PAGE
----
Tags » European Fiction

Beyond Words Live French Literature Festival

Institut français has announced the line-up of author events and films screenings for the 2018  Beyond Words Live French Literature Festival. The line-up features French writers joined by British and European authors. 3,280 more words


Intriguing European Fiction Nov 2017

As part of our intermittent, ongoing series rounding up interesting international fiction, let’s take a tour of European fiction published this fall in the US. 469 more words


Book Review: I Am David by Anne Holm (Trans by L.W. Kingsland)

Danish novel is a hymn to the plight of refugee children.

Since its publication in 1963, I Am David‘s reputation has continued to grow. For a continent struggling to heal the scars of recent conflicts, the story of a child discovering his identity while crossing Europe on foot resonated. 353 more words

European Fiction

Book Review: The Venice Train by Georges Simenon (Trans by Alastair Hamilton)

Dark story of deception and anxiety.

Mid-level clerk, Julian Calmer’s life is thrown into disarray when a chance encounter on a train shatters any semblance of normality. 430 more words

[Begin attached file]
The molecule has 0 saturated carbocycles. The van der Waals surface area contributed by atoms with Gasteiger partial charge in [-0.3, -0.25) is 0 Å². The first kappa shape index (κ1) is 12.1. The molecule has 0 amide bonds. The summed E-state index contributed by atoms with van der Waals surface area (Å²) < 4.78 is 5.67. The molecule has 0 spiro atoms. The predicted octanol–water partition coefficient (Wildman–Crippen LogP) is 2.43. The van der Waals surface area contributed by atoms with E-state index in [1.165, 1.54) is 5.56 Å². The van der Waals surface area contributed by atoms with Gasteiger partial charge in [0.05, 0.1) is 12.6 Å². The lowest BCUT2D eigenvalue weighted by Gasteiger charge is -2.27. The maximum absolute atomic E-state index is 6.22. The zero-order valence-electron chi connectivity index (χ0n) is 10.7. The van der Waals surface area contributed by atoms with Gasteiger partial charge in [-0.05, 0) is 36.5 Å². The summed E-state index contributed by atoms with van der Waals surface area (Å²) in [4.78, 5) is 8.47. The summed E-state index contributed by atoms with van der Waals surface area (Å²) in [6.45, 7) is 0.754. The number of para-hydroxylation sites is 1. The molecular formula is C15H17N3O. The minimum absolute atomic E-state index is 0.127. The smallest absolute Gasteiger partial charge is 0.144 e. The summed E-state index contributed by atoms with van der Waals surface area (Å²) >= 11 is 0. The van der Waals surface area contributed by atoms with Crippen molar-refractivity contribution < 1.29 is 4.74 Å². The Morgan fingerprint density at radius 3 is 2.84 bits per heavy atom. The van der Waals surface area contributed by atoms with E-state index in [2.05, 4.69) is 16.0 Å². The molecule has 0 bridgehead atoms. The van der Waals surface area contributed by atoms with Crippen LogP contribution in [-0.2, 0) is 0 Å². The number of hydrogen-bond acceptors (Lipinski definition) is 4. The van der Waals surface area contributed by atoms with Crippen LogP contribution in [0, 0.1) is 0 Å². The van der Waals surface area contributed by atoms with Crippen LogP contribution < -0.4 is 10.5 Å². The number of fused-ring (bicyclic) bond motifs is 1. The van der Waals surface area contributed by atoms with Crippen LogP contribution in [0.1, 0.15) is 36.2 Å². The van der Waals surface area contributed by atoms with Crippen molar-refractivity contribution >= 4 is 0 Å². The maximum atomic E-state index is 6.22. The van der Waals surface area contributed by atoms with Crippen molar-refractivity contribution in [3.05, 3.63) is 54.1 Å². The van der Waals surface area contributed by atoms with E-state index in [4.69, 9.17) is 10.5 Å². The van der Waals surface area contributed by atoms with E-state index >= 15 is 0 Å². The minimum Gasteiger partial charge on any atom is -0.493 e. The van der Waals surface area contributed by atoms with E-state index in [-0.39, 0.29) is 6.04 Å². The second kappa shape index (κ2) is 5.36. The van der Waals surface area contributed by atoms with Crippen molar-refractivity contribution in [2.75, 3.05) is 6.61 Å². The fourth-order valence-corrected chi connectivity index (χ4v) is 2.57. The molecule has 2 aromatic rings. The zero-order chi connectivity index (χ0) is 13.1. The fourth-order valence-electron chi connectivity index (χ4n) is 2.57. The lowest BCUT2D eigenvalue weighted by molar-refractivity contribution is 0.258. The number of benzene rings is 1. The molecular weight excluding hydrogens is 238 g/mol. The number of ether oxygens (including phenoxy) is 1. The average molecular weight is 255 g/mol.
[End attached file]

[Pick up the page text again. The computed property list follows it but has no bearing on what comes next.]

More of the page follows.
Georges Simenon

Betty by Georges Simenon (Trans by Alastair Hamilton)

Lost soul’s facade conceals a dark past.

One of six books cited by Simenon to counter accusations of misogyny, Betty was reportedly inspired by a chance encounter with a drunken women in a Versaiiles bar. 318 more words

Georges Simenon

Book Review: The Man Who Watched the Trains Go By by Georges Simenon (Trans by Siân Reynolds)

Madman on the run seeks refuge in Paris’ seedy underbelly.

A notorious frequenter of brothels, Simenon boasted of visiting thousands of sex workers. His experiences in houses of ill repute, cheap backstreet hotels, and conversations with prostitutes were mined for a credible recreation of a shadowy world filled with dawn police raids, jealous pimps, and treacherous friends. 425 more words

Georges Simenon

Book Review: The Pitards by Georges Simenon (Trans by David Bellos)

Disappointing novel offers few glimpses of Simenon’s greatness.

Determined to retire his most famous creation Inspector Maigret, Simenon intended to focus on writing literary fiction. Simenon used the term ‘roman dur’ to refer to his portraits of deviance. 417 more words

Georges Simenon